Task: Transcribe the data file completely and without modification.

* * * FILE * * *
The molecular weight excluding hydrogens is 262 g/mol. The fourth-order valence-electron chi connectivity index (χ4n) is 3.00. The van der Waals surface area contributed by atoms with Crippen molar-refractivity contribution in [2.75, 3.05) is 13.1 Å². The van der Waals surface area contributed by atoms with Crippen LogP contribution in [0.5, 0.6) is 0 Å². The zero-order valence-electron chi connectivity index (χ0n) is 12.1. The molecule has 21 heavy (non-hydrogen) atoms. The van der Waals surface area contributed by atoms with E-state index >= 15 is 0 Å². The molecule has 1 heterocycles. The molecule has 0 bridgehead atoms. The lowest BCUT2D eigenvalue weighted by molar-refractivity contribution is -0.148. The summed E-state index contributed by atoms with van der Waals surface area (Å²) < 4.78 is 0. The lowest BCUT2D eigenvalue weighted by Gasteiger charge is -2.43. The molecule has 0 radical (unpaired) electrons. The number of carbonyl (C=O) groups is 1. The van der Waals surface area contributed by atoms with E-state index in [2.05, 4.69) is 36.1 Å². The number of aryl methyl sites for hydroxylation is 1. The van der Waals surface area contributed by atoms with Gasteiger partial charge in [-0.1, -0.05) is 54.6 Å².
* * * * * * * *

The molecular weight excluding hydrogens is 262 g/mol. The fourth-order valence-electron chi connectivity index (χ4n) is 3.00. The van der Waals surface area contributed by atoms with Crippen molar-refractivity contribution in [2.75, 3.05) is 13.1 Å². The van der Waals surface area contributed by atoms with Crippen LogP contribution in [0.5, 0.6) is 0 Å². The zero-order valence-electron chi connectivity index (χ0n) is 12.1. The molecule has 21 heavy (non-hydrogen) atoms. The van der Waals surface area contributed by atoms with E-state index >= 15 is 0 Å². The molecule has 1 heterocycles. The molecule has 0 bridgehead atoms. The lowest BCUT2D eigenvalue weighted by molar-refractivity contribution is -0.148. The summed E-state index contributed by atoms with van der Waals surface area (Å²) < 4.78 is 0. The lowest BCUT2D eigenvalue weighted by Gasteiger charge is -2.43. The molecule has 0 radical (unpaired) electrons. The number of carbonyl (C=O) groups is 1. The van der Waals surface area contributed by atoms with E-state index in [2.05, 4.69) is 36.1 Å². The number of aryl methyl sites for hydroxylation is 1. The van der Waals surface area contributed by atoms with Gasteiger partial charge in [-0.1, -0.05) is 54.6 Å².